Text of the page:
An ambitious facelift is planned for an old and derelict piece of property on the north side of the City of Greensboro. The fenced off Printworks Mill at the corner of Fairview St. and 9th St. has turned into an eyesore since it closed in 1977. But in June, the vision of its new possibility will be implemented and the building will come alive with construction activity.
The Madison, Wisconsin-based Alexander Company has big plans for the roughly 470,000 square-foot building. It is rehabilitating the Historic Printworks Mill in what it called 'an adaptive reuse project.'
They plan to mimic the successful revitalization of nearby Revolution Mill by converting it into mixed-income residential apartments, interior parking, retail space, and climate-controlled self-storage facilities.
"There's a lot of masonry work, a lot of structural repair work that needs to happen within the buildings to rebuild some of the floors that have collapsed," said David Vos, the project manager for Alexander Company.
Vos said that in their redesigning, they plan to preserve as much still solid features in the interior and exterior of the historic structure in line with its recent status as a Guilford County Landmark. Two weeks ago, the Greensboro's city council gave Printworks Mill that designation on the recommendation of the Greensboro Historic Preservation Commission.
Once completed, the features will include 217 multi-family historic apartments and indoor and outdoor community spaces. 9,000 square feet has been designated as retail space that can also be used as a restaurant or bar. There will be 80,000 square feet f of self-storage which may transition to 80 additional apartment units if that initial plan is not sustainable.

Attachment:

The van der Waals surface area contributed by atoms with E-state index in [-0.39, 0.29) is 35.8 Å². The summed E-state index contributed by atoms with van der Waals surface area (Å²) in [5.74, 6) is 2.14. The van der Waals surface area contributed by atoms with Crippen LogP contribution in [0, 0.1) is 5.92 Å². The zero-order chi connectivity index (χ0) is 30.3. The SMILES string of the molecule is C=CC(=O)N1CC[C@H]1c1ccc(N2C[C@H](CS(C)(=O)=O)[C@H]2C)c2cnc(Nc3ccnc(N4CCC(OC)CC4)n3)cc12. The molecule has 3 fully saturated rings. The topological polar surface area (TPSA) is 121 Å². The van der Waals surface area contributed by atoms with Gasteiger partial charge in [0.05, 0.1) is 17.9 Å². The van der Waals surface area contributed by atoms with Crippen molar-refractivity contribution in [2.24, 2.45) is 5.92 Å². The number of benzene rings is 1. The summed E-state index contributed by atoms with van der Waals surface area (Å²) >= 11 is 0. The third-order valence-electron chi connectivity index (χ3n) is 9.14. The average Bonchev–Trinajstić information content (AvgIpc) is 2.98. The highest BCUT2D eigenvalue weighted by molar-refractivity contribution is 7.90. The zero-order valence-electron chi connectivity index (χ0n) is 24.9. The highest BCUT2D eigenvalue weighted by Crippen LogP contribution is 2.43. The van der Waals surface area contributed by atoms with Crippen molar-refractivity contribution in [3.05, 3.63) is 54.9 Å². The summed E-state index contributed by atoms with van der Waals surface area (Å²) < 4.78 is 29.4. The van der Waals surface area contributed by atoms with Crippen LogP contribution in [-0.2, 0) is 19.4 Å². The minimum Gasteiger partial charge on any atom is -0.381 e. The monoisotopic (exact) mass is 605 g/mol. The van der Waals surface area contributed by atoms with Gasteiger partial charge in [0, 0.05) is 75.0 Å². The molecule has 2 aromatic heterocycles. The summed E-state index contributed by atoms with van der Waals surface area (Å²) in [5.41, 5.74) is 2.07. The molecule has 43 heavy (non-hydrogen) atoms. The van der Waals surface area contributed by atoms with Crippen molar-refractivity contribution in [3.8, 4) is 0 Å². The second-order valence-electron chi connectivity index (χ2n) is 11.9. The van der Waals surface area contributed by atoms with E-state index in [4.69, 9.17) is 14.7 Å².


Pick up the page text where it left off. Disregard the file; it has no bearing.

"Part of those units will be affordable units, so to some degree this is also going to be workforce housing that will allow folks who do so much work for the city to have a place they can afford to live and still be within close proximity to a lot of things," said Mike Kirkman, the zoning administrator for the City of Greensboro. Kirkman also added that different phases of the project would bring a number of temporary and permanent jobs to the area.
Michael Faison, auto-mechanic who has lived in the area for five years is looking forward to welcoming his new neighbors.
"The shopping will make it convenient for this neighborhood because they would not have to go too far," said Faison.
Another feature of this project is a 2 mile Greenway that would link it to the Revolution Mill community.
The Greenway will allow for walking, biking or running along Buffalo Creek. The project is estimated to cost $54 Million and the funding for it include Low Income Housing Tax Credits, Federal and State Historic Tax Credits, tax-exempt loan and developer equity.
"It will probably increase the value of this neighborhood but I am not sure to what extent the neighborhood will be the neighborhood that it's always been," said an optimistic yet cautious Faison.
The Historic Printworks Mill is a collection of industrial buildings constructed in multiple stages beginning in 1913. Printworks stands between two other industrial complexes – Revolution Cotton Mill and White Oak Mill, all originally part of the Cone family textile mill empire. This is the developer's first project in Greensboro but they've restored many historic sites across the country.